Beliefnet
O Me of Little Faith

In case you didn’t know, the start of the apocalypse might have occurred earlier today when parts of the eastern hemisphere (including China and India) experienced a full solar eclipse. Like Dick Cheney, eclipses have long been considered harbingers of doom. This one is particularly a big deal — the longest one of the 21st century. We won’t see one this long again until 2132. I personally can’t wait until that one arrives. Neither can Dick Cheney.

Worth noting:

Hindu mythology is suspicious of solar eclipses. If by “suspicious” you mean it is believed that eclipses occur when the demons Rahu and Ketu swallow the sun. This is bad news. Not only does it plunge the world into demonic darkness, but it turns food inedible and water undrinkable. Also, those are some really huge demons. Shudder.

Hindu mythology also suggests pregnant women stay indoors during an eclipse, to keep their babies from developing eclipsey birth defects.

Another good idea during a solar eclipse? Fasting and ritual bathing. Thousands of Hindus took a dip in the river Ganges today, just to be safe.

Only it’s not safe when that ritual bath turns into a 2,500-person stampede like the one at Varanasi, on one of the river’s banks. A 65-year-old woman was killed and several others injured.

In other not-safe news, Mumbai astrologer Raj Kumar Sharma predicted a violent attack on Indian soil as a result of the eclipse, along with the possibility of a devastating natural disaster in Southeast Asia. But Raj Kumar Sharma has always been something of a gloombucket.

That is the first time in my life I have ever used the word “gloombucket,” which I made up just now. I love that word, though. I am going to start using it a lot, and I encourage you to join me.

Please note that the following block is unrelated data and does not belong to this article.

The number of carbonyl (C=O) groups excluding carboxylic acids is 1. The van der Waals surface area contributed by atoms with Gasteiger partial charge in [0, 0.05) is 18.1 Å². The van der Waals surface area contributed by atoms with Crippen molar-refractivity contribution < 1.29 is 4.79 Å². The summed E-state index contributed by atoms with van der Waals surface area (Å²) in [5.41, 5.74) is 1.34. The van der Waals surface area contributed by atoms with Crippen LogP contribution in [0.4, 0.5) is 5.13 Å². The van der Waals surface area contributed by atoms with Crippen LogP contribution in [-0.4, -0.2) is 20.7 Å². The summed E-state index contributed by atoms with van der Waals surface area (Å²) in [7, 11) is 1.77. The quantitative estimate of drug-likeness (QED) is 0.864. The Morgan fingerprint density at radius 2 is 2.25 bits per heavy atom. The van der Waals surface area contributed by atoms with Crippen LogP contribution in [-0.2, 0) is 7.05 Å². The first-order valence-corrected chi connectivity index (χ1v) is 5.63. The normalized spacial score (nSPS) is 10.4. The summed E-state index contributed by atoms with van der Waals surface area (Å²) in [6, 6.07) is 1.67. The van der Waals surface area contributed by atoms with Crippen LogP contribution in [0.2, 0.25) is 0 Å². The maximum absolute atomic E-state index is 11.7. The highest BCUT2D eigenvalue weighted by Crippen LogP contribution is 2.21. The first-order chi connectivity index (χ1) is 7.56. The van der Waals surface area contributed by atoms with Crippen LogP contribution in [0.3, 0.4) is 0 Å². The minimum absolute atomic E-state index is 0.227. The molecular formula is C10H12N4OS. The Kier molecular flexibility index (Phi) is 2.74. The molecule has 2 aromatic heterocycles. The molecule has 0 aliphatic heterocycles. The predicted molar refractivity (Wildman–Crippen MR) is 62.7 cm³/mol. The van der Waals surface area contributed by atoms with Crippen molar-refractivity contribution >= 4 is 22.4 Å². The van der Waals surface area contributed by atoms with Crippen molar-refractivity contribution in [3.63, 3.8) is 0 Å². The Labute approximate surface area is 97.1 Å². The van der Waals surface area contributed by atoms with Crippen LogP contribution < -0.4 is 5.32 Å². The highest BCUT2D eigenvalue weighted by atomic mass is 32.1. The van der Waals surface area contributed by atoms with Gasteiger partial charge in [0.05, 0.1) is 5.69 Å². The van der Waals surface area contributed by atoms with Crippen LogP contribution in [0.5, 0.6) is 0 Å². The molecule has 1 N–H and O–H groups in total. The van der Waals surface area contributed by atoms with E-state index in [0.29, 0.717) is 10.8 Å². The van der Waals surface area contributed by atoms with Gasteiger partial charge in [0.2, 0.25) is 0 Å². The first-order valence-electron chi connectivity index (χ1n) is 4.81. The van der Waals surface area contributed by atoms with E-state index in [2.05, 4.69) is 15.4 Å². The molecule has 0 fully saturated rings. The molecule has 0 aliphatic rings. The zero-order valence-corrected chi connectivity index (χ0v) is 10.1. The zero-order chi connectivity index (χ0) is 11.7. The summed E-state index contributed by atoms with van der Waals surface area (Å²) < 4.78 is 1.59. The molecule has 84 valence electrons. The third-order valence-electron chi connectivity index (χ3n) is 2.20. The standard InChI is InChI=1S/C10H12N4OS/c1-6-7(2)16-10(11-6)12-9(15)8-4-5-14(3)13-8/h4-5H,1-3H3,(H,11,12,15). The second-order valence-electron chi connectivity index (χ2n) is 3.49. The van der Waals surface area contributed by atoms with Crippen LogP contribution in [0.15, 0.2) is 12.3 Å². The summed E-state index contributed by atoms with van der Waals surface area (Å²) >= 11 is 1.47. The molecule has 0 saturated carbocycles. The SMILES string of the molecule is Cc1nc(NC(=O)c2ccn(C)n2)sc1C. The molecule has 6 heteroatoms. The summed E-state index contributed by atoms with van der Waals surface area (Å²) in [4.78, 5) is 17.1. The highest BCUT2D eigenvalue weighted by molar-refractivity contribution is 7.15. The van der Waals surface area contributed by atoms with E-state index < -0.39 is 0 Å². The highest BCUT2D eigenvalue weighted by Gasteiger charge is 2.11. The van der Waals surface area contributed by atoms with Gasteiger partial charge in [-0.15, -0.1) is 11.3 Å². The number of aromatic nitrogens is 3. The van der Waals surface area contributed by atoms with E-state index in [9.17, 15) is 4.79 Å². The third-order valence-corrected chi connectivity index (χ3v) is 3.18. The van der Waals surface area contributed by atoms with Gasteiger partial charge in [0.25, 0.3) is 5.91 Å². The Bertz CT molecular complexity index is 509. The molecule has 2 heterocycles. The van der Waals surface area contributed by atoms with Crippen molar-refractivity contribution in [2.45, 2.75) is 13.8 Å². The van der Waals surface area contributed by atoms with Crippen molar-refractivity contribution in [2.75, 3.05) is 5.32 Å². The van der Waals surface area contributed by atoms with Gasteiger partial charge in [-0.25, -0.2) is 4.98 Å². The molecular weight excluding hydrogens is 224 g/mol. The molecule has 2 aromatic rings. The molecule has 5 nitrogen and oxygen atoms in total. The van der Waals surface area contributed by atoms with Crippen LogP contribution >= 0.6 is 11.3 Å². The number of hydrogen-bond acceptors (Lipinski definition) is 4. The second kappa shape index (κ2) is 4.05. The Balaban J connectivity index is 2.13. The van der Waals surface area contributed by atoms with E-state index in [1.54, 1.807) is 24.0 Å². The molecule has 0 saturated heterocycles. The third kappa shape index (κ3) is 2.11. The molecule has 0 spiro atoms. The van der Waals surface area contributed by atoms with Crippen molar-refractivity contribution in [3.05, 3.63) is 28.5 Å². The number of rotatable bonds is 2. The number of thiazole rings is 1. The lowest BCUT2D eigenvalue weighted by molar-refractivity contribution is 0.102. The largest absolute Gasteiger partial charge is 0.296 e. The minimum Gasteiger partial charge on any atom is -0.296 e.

According to my neighbor, Skip, an eclipse is something God does to the sky when he tests out a giant new hole punch. Skip is clinically insane, though, so I don’t believe him.

Chinese tradition explains an eclipse with stories about a heavenly dog eating the sun. From CNN: “As the story goes, people would make noise to scare off the dog and rescue the sun, said Bill Yeung, president of the Hong Kong Astronomical Society.” This might explain why Skip was shouting and waving around maracas today in his backyard.

The Shanghai zoo put up special lights today to keep zoo animals from being too freaked out by the sudden darkness. My question is why didn’t they do this yesterday, before the giant dog ate the sun?

Enjoy this eclipse day, even though nothing happens at all here on the western side of the earth. Either way, tonight I’m going to turn on the lights, turn up my stereo, watch out for stampedes, and take a dip in the holy Prairie Dog Town Fork of the Red River, just to be extra cautious. Me and Skip.

I implore all you gloombuckets to join us.

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